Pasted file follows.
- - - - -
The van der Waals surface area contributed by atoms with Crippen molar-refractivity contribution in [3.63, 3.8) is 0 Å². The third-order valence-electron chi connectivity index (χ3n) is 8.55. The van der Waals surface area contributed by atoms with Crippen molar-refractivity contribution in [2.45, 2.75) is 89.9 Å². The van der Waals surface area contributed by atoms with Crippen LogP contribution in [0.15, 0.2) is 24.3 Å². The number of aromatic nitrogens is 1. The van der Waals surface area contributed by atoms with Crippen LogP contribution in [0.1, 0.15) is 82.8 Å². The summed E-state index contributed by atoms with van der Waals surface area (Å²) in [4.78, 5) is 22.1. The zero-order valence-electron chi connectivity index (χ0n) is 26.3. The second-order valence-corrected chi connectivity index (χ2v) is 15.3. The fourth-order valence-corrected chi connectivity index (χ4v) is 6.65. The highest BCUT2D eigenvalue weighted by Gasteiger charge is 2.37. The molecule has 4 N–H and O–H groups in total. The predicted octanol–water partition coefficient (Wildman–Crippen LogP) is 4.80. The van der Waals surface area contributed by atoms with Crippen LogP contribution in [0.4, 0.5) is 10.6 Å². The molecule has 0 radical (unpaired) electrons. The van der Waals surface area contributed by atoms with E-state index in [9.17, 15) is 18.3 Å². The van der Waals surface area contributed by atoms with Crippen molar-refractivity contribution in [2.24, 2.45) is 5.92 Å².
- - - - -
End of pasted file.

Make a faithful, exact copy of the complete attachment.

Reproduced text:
The van der Waals surface area contributed by atoms with Crippen molar-refractivity contribution in [3.63, 3.8) is 0 Å². The third-order valence-electron chi connectivity index (χ3n) is 8.55. The van der Waals surface area contributed by atoms with Crippen molar-refractivity contribution in [2.45, 2.75) is 89.9 Å². The van der Waals surface area contributed by atoms with Crippen LogP contribution in [0.15, 0.2) is 24.3 Å². The number of aromatic nitrogens is 1. The van der Waals surface area contributed by atoms with Crippen LogP contribution in [0.1, 0.15) is 82.8 Å². The summed E-state index contributed by atoms with van der Waals surface area (Å²) in [4.78, 5) is 22.1. The zero-order valence-electron chi connectivity index (χ0n) is 26.3. The second-order valence-corrected chi connectivity index (χ2v) is 15.3. The fourth-order valence-corrected chi connectivity index (χ4v) is 6.65. The highest BCUT2D eigenvalue weighted by Gasteiger charge is 2.37. The molecule has 4 N–H and O–H groups in total. The predicted octanol–water partition coefficient (Wildman–Crippen LogP) is 4.80. The van der Waals surface area contributed by atoms with Crippen LogP contribution in [0.4, 0.5) is 10.6 Å². The molecule has 0 radical (unpaired) electrons. The van der Waals surface area contributed by atoms with E-state index in [9.17, 15) is 18.3 Å². The van der Waals surface area contributed by atoms with Crippen molar-refractivity contribution in [2.24, 2.45) is 5.92 Å².